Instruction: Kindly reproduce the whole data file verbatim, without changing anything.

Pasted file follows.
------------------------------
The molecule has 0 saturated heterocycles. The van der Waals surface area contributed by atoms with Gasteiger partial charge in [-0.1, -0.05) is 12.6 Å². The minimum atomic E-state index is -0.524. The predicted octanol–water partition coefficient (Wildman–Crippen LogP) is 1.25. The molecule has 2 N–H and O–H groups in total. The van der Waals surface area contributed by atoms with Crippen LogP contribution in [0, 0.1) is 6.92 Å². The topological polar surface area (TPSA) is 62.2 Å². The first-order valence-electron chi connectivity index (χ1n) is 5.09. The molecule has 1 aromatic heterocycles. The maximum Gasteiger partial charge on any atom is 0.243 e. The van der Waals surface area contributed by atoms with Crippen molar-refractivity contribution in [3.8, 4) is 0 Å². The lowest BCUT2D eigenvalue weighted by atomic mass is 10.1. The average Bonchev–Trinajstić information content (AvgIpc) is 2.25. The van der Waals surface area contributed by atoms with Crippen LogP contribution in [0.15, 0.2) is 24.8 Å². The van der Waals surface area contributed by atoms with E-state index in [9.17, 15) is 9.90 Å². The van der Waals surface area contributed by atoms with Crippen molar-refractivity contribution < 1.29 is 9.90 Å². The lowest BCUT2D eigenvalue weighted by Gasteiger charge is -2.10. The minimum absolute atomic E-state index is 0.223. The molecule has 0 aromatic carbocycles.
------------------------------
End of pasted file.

The molecule has 0 saturated heterocycles. The van der Waals surface area contributed by atoms with Gasteiger partial charge in [-0.1, -0.05) is 12.6 Å². The minimum atomic E-state index is -0.524. The predicted octanol–water partition coefficient (Wildman–Crippen LogP) is 1.25. The molecule has 2 N–H and O–H groups in total. The van der Waals surface area contributed by atoms with Crippen LogP contribution in [0, 0.1) is 6.92 Å². The topological polar surface area (TPSA) is 62.2 Å². The first-order valence-electron chi connectivity index (χ1n) is 5.09. The molecule has 1 aromatic heterocycles. The maximum Gasteiger partial charge on any atom is 0.243 e. The van der Waals surface area contributed by atoms with Crippen molar-refractivity contribution in [3.8, 4) is 0 Å². The lowest BCUT2D eigenvalue weighted by atomic mass is 10.1. The average Bonchev–Trinajstić information content (AvgIpc) is 2.25. The van der Waals surface area contributed by atoms with Crippen LogP contribution in [0.15, 0.2) is 24.8 Å². The van der Waals surface area contributed by atoms with E-state index in [9.17, 15) is 9.90 Å². The van der Waals surface area contributed by atoms with Crippen molar-refractivity contribution < 1.29 is 9.90 Å². The lowest BCUT2D eigenvalue weighted by Gasteiger charge is -2.10. The minimum absolute atomic E-state index is 0.223. The molecule has 0 aromatic carbocycles.